I poached this from Gwendolyn Prellwitz via ALA Connect. Although it is geared to Spectrum Scholars these tips are helpful for anyone new to the ALA Annual Conference and also serve as a nice reminder for conference regulars.
A print-out of your hotel confirmation and a print-out of any electronic ticketing for your air-fare.
Easy access to your resume if you want to take advantage of ALA’s Career Servicesduring your free time at conference.
Business cards - if you have them, great to share with speakers and vice versa. If you don’t have business cards already we suggest collecting cards from people you meet, taking good notes about how you want to follow-up, and sending prompt and carefully proof-read follow-up emails shortly after the conference to continue networking.
Professional / Comfortable business casual attire. Meeting rooms can be chilly so layers are encouraged.
Ear plugs if you are a light sleeper and like to use them.
Every hotel room comes with a hair dryer and iron/ironing board.
Healthy snacks (fruit, nuts, granola bars) to keep your energy high. You may inquire with the hotel concierge about places to shop nearby for food and any other necessities you’ve not got.
Cash for tips (bell man and housekeeping at the end of your stay) and emergencies. Also budget to pay your baggage fees and ground transit from the airport to the hotel.
A swimsuit if you like to swim. Workout clothes if you like to workout. Please visit the specific hotel website for information on what amenities are available in the hotel and local area.
Your camera if you have one.
Sunscreen and/or hat.
Your laptop if you want to bring it to take notes during sessions. Wi-Fi is available in the Convention Center and there may be other free hotspots in the area.
I bought my tickets to the ALA Annual Conference in Anaheim and ordered a llama plushie online (which I will be customizing into something else ohoho secret). I’m going to see Chris Colfer this Saturday and hear him speak about the Land of Stories. I don’t know how these panel stuff work. Hopefully hopefully HOPEFULLY I’ll be able to talk to him in person and give him the plushie, but what if there’s no meet and greet? Can I just tell one of the panel organizers there that I have a present for Chris that I’d like for him to have? WHAT IF THEY DON’T LET ME THROUGH?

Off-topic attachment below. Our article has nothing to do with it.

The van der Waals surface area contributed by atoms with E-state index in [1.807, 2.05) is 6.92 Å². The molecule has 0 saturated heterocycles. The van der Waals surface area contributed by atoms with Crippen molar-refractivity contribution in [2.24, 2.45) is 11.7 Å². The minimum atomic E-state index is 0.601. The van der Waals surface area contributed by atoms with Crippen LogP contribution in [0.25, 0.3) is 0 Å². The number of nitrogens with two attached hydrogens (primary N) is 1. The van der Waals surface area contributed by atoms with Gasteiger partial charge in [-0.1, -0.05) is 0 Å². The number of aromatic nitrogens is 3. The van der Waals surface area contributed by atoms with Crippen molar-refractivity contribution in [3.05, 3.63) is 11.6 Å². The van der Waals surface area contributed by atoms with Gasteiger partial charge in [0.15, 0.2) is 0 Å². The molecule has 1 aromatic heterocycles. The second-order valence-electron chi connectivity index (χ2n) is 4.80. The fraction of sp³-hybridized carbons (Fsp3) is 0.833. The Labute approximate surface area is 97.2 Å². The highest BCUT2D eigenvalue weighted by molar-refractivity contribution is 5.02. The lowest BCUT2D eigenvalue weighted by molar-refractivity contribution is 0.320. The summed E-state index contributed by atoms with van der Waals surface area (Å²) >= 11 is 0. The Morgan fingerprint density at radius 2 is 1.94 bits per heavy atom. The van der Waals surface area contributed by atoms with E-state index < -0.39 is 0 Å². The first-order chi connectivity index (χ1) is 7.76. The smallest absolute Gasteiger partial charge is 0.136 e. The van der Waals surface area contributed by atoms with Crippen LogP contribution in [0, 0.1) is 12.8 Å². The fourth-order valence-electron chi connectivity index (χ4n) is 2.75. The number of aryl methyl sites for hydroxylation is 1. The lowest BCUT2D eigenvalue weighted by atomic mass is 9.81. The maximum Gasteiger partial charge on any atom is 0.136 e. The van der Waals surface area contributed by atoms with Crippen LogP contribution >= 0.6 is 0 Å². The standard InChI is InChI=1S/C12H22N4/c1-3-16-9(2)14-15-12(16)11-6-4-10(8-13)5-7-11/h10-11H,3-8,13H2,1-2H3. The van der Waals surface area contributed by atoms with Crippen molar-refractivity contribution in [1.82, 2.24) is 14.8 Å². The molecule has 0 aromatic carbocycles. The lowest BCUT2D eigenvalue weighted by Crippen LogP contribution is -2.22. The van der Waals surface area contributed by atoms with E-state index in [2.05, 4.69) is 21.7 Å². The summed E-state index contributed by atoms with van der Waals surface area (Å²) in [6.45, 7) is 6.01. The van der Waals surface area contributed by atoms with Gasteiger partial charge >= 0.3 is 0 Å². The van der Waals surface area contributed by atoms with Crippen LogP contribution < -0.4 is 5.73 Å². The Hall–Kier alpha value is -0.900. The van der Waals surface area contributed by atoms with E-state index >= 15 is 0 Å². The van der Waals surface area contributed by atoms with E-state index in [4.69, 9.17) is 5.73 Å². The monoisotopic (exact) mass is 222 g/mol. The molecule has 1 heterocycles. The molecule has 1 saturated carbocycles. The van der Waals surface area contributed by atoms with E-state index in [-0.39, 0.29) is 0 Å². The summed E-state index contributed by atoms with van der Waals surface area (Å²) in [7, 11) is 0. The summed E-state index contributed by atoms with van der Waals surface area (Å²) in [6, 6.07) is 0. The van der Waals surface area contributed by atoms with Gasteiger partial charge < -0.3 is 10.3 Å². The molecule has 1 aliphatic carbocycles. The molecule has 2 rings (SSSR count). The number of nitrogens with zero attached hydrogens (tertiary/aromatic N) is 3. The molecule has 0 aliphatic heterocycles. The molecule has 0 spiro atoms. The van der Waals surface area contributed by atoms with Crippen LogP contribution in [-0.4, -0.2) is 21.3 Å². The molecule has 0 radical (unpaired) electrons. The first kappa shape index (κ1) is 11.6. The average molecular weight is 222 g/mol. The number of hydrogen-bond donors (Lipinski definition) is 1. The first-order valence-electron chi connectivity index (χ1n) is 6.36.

Speakers Michelle Poris, Quant Savant at Smarty Pants, and Stephen Abram, Vice President, Strategic Partnerships and Markets at Gale Cengage, posed for pictures before a brilliant presentation on the ways kids and young adults play and learn in the digital landscape.
This is me signing copies of Zero Fade at the ALA (American Library Association) Annual Conference this past weekend. I got to meet a bunch of librarians and chat up my book, with the hope that they will pick it up for their libraries.
It was a whirlwind of talking to people, and I had a lot of fun. Since Zero Fade has a teenage narrator, I want it to reach younger readers. Being able to participate in the conference was a big deal for me, and made me feel like I was making progress. Also, it was plain ol’ inspiring to meet a lot of people who are inspired by libraries and working to keep them relevant, cool and contemporary (Truly spoken like the son of a librarian, right?).
Curbside Splendor’s table was clustered with other publishers who are distributed by Consortium, and I got to see my old friend/boss Johanna from Akashic Books. While interning for them in 2006, I read about Columbia College Chicago in the author bio in a Joe Meno novel. I remember thinking, “Being an artist in Chicago would be dope. When it’s grad school time, I’m gonna look into that school.” And now, look where I am!
My friend Norman Rose took the photo. Myles Karr did my tattoos. To my right is Curbside Splendor Editor Jacob S. Knabb.
Nominate the next honoree for Achievement in Library Diversity Research!
Each year the
Diversity Research Grant Advisory Committee seeks to recognize an individual
for significant contributions to diversity research and outreach efforts in
Library and Information Science by honoring them with an Achievement in Library
Diversity Research. Achievement is defined as a body of work or a
groundbreaking piece whose dissemination advances our understanding of or
sparks new research in the areas of diversity. Entries are not limited to peer
reviewed, scholarly publication. We welcome open access and other forms of
published dissemination. Nominations are accepted year-round and an honoree
will be selected from the pool of nominees received by March 15, 2016 with the
award presented at the 2016 ALA Annual Conference in Orlando, FL.
Self-nominations are welcome.